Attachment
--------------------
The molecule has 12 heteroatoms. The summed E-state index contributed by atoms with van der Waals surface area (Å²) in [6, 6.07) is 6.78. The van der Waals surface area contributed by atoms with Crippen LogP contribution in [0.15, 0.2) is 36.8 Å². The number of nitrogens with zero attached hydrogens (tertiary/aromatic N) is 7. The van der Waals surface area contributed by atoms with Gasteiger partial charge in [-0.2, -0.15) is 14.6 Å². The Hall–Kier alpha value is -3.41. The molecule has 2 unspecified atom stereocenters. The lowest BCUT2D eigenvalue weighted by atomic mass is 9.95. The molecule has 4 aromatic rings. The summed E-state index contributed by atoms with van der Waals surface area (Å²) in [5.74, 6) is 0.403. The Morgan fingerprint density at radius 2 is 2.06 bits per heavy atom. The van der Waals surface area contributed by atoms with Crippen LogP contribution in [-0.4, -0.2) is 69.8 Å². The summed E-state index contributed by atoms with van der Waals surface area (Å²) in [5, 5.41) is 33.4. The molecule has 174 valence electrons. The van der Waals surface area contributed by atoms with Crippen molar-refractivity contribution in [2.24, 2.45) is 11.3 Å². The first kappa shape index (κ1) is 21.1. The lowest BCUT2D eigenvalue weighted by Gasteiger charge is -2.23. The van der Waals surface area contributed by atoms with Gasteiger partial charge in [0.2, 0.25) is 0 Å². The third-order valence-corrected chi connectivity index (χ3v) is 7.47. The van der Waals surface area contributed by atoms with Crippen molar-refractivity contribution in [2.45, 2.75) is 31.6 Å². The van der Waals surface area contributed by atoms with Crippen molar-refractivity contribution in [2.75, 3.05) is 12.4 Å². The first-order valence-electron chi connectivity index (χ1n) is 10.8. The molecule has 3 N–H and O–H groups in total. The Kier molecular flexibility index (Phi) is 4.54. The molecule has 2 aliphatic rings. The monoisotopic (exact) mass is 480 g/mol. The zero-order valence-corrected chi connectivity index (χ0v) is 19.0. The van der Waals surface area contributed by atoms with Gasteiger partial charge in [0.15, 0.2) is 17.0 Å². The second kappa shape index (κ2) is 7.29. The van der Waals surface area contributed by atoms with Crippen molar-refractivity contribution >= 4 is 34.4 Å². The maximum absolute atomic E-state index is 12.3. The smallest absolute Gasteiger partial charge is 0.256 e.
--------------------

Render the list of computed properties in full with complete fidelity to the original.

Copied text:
The molecule has 12 heteroatoms. The summed E-state index contributed by atoms with van der Waals surface area (Å²) in [6, 6.07) is 6.78. The van der Waals surface area contributed by atoms with Crippen LogP contribution in [0.15, 0.2) is 36.8 Å². The number of nitrogens with zero attached hydrogens (tertiary/aromatic N) is 7. The van der Waals surface area contributed by atoms with Gasteiger partial charge in [-0.2, -0.15) is 14.6 Å². The Hall–Kier alpha value is -3.41. The molecule has 2 unspecified atom stereocenters. The lowest BCUT2D eigenvalue weighted by atomic mass is 9.95. The molecule has 4 aromatic rings. The summed E-state index contributed by atoms with van der Waals surface area (Å²) in [5.74, 6) is 0.403. The Morgan fingerprint density at radius 2 is 2.06 bits per heavy atom. The van der Waals surface area contributed by atoms with Crippen LogP contribution in [-0.4, -0.2) is 69.8 Å². The summed E-state index contributed by atoms with van der Waals surface area (Å²) in [5, 5.41) is 33.4. The molecule has 174 valence electrons. The van der Waals surface area contributed by atoms with Crippen molar-refractivity contribution in [2.24, 2.45) is 11.3 Å². The first kappa shape index (κ1) is 21.1. The lowest BCUT2D eigenvalue weighted by Gasteiger charge is -2.23. The van der Waals surface area contributed by atoms with Gasteiger partial charge in [0.2, 0.25) is 0 Å². The third-order valence-corrected chi connectivity index (χ3v) is 7.47. The van der Waals surface area contributed by atoms with Crippen molar-refractivity contribution in [2.45, 2.75) is 31.6 Å². The van der Waals surface area contributed by atoms with Crippen molar-refractivity contribution in [2.75, 3.05) is 12.4 Å². The first-order valence-electron chi connectivity index (χ1n) is 10.8. The molecule has 3 N–H and O–H groups in total. The Kier molecular flexibility index (Phi) is 4.54. The molecule has 2 aliphatic rings. The monoisotopic (exact) mass is 480 g/mol. The zero-order valence-corrected chi connectivity index (χ0v) is 19.0. The van der Waals surface area contributed by atoms with Gasteiger partial charge in [0.15, 0.2) is 17.0 Å². The second kappa shape index (κ2) is 7.29. The van der Waals surface area contributed by atoms with Crippen molar-refractivity contribution >= 4 is 34.4 Å². The maximum absolute atomic E-state index is 12.3. The smallest absolute Gasteiger partial charge is 0.256 e.